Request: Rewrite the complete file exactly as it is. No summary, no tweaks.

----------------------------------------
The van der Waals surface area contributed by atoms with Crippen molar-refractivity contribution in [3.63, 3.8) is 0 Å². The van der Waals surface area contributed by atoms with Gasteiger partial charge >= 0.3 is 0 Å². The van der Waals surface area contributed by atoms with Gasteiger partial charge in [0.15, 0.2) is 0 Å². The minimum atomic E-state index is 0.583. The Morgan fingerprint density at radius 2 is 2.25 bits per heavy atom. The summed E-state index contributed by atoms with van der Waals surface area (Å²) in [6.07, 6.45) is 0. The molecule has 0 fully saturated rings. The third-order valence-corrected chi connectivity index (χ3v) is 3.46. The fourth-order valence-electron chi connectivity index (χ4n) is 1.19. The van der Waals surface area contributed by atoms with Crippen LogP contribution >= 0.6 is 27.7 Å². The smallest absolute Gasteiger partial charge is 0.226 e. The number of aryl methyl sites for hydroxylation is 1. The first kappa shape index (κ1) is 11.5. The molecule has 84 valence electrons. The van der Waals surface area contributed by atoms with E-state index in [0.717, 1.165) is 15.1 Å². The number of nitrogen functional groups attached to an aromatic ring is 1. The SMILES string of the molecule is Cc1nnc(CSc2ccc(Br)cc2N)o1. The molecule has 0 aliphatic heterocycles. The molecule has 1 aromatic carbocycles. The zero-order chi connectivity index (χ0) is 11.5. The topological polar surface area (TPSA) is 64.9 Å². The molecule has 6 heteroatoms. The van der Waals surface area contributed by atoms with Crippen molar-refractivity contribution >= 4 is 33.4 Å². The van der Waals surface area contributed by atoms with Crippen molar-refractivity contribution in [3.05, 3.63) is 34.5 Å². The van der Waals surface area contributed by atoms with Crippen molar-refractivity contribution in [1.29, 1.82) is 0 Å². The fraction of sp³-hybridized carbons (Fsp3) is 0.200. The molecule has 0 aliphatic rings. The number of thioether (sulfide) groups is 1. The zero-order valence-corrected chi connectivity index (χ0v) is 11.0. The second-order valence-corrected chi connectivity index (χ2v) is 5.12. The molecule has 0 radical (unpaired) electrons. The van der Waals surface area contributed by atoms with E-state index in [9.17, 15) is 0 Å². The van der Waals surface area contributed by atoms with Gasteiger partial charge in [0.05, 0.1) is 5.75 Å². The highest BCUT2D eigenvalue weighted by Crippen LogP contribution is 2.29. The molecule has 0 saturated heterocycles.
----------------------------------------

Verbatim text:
The van der Waals surface area contributed by atoms with Crippen molar-refractivity contribution in [3.63, 3.8) is 0 Å². The van der Waals surface area contributed by atoms with Gasteiger partial charge >= 0.3 is 0 Å². The van der Waals surface area contributed by atoms with Gasteiger partial charge in [0.15, 0.2) is 0 Å². The minimum atomic E-state index is 0.583. The Morgan fingerprint density at radius 2 is 2.25 bits per heavy atom. The summed E-state index contributed by atoms with van der Waals surface area (Å²) in [6.07, 6.45) is 0. The molecule has 0 fully saturated rings. The third-order valence-corrected chi connectivity index (χ3v) is 3.46. The fourth-order valence-electron chi connectivity index (χ4n) is 1.19. The van der Waals surface area contributed by atoms with Crippen LogP contribution >= 0.6 is 27.7 Å². The smallest absolute Gasteiger partial charge is 0.226 e. The number of aryl methyl sites for hydroxylation is 1. The first kappa shape index (κ1) is 11.5. The molecule has 84 valence electrons. The van der Waals surface area contributed by atoms with E-state index in [0.717, 1.165) is 15.1 Å². The number of nitrogen functional groups attached to an aromatic ring is 1. The SMILES string of the molecule is Cc1nnc(CSc2ccc(Br)cc2N)o1. The molecule has 0 aliphatic heterocycles. The molecule has 1 aromatic carbocycles. The zero-order chi connectivity index (χ0) is 11.5. The topological polar surface area (TPSA) is 64.9 Å². The molecule has 6 heteroatoms. The van der Waals surface area contributed by atoms with Crippen molar-refractivity contribution >= 4 is 33.4 Å². The van der Waals surface area contributed by atoms with Crippen molar-refractivity contribution in [3.05, 3.63) is 34.5 Å². The van der Waals surface area contributed by atoms with Crippen molar-refractivity contribution in [1.29, 1.82) is 0 Å². The fraction of sp³-hybridized carbons (Fsp3) is 0.200. The molecule has 0 aliphatic rings. The number of thioether (sulfide) groups is 1. The zero-order valence-corrected chi connectivity index (χ0v) is 11.0. The second-order valence-corrected chi connectivity index (χ2v) is 5.12. The molecule has 0 radical (unpaired) electrons. The van der Waals surface area contributed by atoms with E-state index in [9.17, 15) is 0 Å². The van der Waals surface area contributed by atoms with Gasteiger partial charge in [0.05, 0.1) is 5.75 Å². The highest BCUT2D eigenvalue weighted by Crippen LogP contribution is 2.29. The molecule has 0 saturated heterocycles.